I am the Head of the International Center for Health Law and Ethics, and Chair of the LLM Program in Law and Health at the Faculty of Law. My areas of expertise are disability studies, disability rights, tort law, and bioethics. I co-founded the Disability Legal Studies Research Network at the Law and Society Association, the Haifa Forum for Disability Studies, and the Israeli Disability Studies Network (IDSN). I also served on the Advisory Committee of the Israeli Commission for Equal Rights of Persons with Disabilities. Upon completion of my doctoral studies (JSD) at NYU School of Law, I was an Ed Roberts postdoctoral fellow in disability studies at UC Berkeley.
My major field of research is disability legal studies, a field I identified in my doctoral studies and have continued to develop throughout the years. I study the sociolegal construction of disabilities in various legal contexts, including employment discrimination, access to justice, bioethics, and tort law, as well as the prospects and limitations of disability rights law. A study I conducted on disability employment discrimination has been cited in numerous judicial decisions and changed the way courts interpret the Equal Rights for Persons with Disabilities Act. My most recent involvement has been in challenging the Ministry of Health’s proposed triage rules for allocating life-saving ventilators during Covid-19, which discriminated against disabled persons.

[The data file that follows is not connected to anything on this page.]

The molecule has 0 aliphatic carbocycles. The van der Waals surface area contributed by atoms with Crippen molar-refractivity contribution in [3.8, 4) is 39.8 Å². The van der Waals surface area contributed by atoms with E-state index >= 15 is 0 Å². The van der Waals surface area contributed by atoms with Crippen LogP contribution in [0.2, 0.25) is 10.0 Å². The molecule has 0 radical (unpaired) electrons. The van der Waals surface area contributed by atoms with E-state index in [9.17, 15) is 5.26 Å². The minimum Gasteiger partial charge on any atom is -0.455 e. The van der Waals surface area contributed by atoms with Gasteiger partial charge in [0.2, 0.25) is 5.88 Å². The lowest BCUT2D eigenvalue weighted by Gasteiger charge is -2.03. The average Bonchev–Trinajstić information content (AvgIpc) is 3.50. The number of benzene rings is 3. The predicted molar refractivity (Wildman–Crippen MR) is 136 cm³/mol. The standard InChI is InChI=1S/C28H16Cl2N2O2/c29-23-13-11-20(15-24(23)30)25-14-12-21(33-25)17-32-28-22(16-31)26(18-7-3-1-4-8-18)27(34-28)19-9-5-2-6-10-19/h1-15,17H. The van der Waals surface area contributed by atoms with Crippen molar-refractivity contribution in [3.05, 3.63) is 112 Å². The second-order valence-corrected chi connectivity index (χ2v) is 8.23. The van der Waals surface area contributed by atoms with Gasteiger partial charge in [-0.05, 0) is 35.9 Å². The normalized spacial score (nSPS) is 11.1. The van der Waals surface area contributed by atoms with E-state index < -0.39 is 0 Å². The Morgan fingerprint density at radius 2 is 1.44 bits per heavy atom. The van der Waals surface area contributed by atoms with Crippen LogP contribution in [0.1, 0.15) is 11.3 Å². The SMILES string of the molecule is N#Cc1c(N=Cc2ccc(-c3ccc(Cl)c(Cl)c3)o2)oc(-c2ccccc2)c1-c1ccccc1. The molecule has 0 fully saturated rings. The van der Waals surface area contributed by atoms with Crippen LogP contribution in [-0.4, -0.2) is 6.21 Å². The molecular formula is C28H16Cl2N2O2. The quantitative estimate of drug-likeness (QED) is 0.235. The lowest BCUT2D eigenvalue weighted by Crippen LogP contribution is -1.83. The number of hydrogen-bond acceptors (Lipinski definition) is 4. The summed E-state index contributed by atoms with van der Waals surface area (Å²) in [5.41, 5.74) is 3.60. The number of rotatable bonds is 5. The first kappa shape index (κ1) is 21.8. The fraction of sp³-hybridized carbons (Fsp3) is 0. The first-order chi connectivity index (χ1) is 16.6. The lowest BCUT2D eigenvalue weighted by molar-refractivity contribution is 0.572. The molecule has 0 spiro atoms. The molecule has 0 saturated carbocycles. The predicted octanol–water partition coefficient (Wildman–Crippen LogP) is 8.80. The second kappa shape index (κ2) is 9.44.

My goal as the Head of the Center for Health Law and Ethics is to promote collaborations among leading scholars within and outside the University to advance cutting edge research on health, law, ethics, and bioethics; to enrich public discussions of these matters; and to integrate disability into bioethical discourse. Covid-19 demonstrated the importance and necessity of these topics today. In the coming year, the Center will hold events to commemorate the 25th anniversary of the Patient Rights Act.